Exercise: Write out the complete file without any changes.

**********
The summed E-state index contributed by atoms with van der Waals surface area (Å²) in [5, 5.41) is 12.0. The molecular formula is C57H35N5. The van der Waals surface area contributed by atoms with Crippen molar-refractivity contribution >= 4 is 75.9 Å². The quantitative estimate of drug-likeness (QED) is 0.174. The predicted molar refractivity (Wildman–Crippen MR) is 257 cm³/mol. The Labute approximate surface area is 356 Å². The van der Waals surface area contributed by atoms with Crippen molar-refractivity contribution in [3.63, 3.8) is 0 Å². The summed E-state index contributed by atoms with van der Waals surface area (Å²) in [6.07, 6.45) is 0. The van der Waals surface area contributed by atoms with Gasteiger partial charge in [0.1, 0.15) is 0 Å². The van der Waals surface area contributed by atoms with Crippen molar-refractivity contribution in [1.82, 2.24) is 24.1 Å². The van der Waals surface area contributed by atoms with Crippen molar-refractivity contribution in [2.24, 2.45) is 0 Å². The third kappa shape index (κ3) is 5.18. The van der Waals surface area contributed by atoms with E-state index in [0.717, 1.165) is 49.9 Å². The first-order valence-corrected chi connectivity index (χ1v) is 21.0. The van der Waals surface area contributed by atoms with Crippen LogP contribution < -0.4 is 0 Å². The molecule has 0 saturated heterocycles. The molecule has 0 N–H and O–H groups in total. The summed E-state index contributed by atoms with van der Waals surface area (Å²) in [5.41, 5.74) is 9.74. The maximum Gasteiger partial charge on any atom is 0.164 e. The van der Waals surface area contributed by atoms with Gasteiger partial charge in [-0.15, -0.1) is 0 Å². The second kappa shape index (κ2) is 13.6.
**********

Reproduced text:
The summed E-state index contributed by atoms with van der Waals surface area (Å²) in [5, 5.41) is 12.0. The molecular formula is C57H35N5. The van der Waals surface area contributed by atoms with Crippen molar-refractivity contribution >= 4 is 75.9 Å². The quantitative estimate of drug-likeness (QED) is 0.174. The predicted molar refractivity (Wildman–Crippen MR) is 257 cm³/mol. The Labute approximate surface area is 356 Å². The van der Waals surface area contributed by atoms with Crippen molar-refractivity contribution in [3.63, 3.8) is 0 Å². The summed E-state index contributed by atoms with van der Waals surface area (Å²) in [6.07, 6.45) is 0. The van der Waals surface area contributed by atoms with Gasteiger partial charge in [0.1, 0.15) is 0 Å². The van der Waals surface area contributed by atoms with Crippen molar-refractivity contribution in [1.82, 2.24) is 24.1 Å². The van der Waals surface area contributed by atoms with Crippen molar-refractivity contribution in [2.24, 2.45) is 0 Å². The third kappa shape index (κ3) is 5.18. The van der Waals surface area contributed by atoms with E-state index in [0.717, 1.165) is 49.9 Å². The first-order valence-corrected chi connectivity index (χ1v) is 21.0. The van der Waals surface area contributed by atoms with Crippen LogP contribution < -0.4 is 0 Å². The molecule has 0 saturated heterocycles. The molecule has 0 N–H and O–H groups in total. The summed E-state index contributed by atoms with van der Waals surface area (Å²) in [5.41, 5.74) is 9.74. The maximum Gasteiger partial charge on any atom is 0.164 e. The van der Waals surface area contributed by atoms with Gasteiger partial charge in [-0.15, -0.1) is 0 Å². The second kappa shape index (κ2) is 13.6.